The 1967 Dodge Charger is a prominent example of the Chrysler empire, produced in the heyday of the muscle car era – from the mid-60s to the early 70s.
Source: The Coolector
When the high exterior styling and performance intersect, a truly special vehicle is created. The Dodge Charger was one of those. In 1966, when a brand new design car came out, the motoring world grasped. The new model was a leap forward in the 1960s auto design and boldly did what other cars rarely did and muscle cars didn’t do at all – delivering stunning performance combined with exceptional luxury. Before this particular model, Chrysler’s vehicles were a little boring. They were fast, thanks to an impressive range of engines, but when it came to coolness, there was a lot to be desired. The newest sportscar solved this problem with a wave of a magic wand. Its roofline was the most radical of any mid-size car on the market, trim as chic as a Chrysler. Its name came from an English “warhorse”, which was immediately justified when the gas pedal was pressed. No wonder: it was produced for racing.
Dodge was a special division built for stock car racing. When the model appeared in 1966, it was the first attempt by a major manufacturer to create a vehicle whose main feature was racing aerodynamics from bumper to bumper. The year was 1966 and the big game was NASCAR. No other race car could match the “24 hours of speedway survival” at Daytona. And the Charger, with its new aerodynamic styling, was a serious threat to the big tracks. Nevertheless, David Pearson won NASCAR in 1966 making this racing monster the winner in its first season.
In the 1967 release, the winning combination (1966) was left almost unchanged. It was the most progressive style at that time. From the all-over grille with chrome lettering and hidden headlights to the position lights – the automobile was an eye-catcher. So far, the car’s most attractive design feature had been the roof – fully aerodynamic, from the windshield to the parking lights, and including a small rear window that looked more like a sunroof. The exterior of the vehicle was also impressive. The owners of this model were surrounded by a chic and bright interior: four individual bucket seats, a full-length console, and a control panel with either racing car or spacecraft equipment. Among other innovations were folding rear seats, which allowed to fit a lot of luggage or hide a couple of friends when driving in to watch an open-air movie. The racer was built as a luxury hot rod and it was great. Much of the exclusive equipment, such as the wood-rimmed steering wheel and a floor-mounted automatic or 4-speed transmission was standard. Even though the Charger targeted the luxury market, Dodge did not forget to strengthen the 440 with a Magnum engine.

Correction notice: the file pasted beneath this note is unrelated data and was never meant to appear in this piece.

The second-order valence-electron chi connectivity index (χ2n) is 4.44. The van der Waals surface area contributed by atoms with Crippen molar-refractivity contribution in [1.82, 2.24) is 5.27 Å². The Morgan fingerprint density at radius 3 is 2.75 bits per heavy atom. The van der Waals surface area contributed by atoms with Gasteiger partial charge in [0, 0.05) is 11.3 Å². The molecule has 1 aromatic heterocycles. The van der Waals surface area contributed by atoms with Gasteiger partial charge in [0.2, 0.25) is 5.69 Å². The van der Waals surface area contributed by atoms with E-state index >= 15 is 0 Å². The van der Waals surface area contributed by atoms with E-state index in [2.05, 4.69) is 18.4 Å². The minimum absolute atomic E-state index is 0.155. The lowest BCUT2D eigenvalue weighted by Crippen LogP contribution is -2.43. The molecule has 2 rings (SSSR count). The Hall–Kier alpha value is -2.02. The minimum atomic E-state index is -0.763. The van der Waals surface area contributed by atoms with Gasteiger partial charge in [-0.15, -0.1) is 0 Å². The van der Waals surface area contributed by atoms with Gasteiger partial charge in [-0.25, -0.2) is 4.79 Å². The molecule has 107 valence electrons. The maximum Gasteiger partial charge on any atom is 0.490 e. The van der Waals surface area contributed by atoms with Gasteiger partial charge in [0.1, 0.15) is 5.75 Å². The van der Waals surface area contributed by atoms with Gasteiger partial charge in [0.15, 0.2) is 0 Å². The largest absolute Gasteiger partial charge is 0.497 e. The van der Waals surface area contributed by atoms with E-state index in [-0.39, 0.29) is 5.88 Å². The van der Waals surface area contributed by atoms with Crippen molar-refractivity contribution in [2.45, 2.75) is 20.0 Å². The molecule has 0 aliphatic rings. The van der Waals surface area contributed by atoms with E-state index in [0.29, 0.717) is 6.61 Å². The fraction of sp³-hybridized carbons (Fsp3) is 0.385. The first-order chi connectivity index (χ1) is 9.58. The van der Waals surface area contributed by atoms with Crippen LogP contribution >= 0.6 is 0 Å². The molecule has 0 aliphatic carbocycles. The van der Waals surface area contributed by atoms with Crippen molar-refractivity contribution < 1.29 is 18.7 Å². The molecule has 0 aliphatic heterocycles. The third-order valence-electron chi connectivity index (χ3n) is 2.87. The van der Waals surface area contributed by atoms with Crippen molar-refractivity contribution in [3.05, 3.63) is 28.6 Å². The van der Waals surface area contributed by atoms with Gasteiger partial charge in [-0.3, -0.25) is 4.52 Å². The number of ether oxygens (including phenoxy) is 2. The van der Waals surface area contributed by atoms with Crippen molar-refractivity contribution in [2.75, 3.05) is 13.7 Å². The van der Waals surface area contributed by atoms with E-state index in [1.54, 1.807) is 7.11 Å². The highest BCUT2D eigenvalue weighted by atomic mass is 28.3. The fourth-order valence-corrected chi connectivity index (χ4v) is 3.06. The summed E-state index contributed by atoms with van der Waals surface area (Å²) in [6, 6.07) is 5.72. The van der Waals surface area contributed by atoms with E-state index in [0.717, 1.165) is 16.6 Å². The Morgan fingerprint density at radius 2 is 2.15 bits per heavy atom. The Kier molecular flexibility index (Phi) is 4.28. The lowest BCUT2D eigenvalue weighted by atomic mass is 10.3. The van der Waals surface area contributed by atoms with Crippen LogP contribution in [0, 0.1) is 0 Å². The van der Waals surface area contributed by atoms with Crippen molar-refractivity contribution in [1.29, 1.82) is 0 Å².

Chrysler originally released it for big cars, where it put out 350 hp at low speeds. The Magnum just pushed all the competitors out of the way with their whirring accessories. It squeezed out 375 hp at 4600 rpm and gave 480 pounds per foot of torque at 3200 rpm. The 440 was a really good street engine. Most believed that it was even more suitable for the street than the 426 Hemi (for the 1966 model). Even though the 440 Magnum was very powerful, it also cost $300 less than the Hemi. Therefore, the new 1967 model became a real American street monster. Unfortunately for Dodge, it wasn’t as popular on the streets as it was on the NASCAR tracks. In 1967, battles for the hearts and minds of muscle car enthusiasts were fought. The smaller Firebird and Camaro were considered the most serious rivals. The Charger was already bigger and more expensive than most mid-range muscle cars, and these new road rockets only made it worse. Compared to the previous 1966 year, sales fell by 16,000 units, so in 1968 the model went through restyling.
As the brightest of its generation, the Dodge Charger has earned itself a reputation as one of the coolest muscle cars on both highways and on the movie screen. No wonder, in addition to a racing career, this car also made an extensive film career. Whether it’s driving on the highway or chasing on-screen, it made a memorable appearance. Different years’ releases can be found in dozens of movies, but the highlight of the 1967 release is the movie Big Fish (2003), which tells about the life events of the protagonist Edward Bloom (Ewan McGregor) and his iron friend – the red 1967 Charger.
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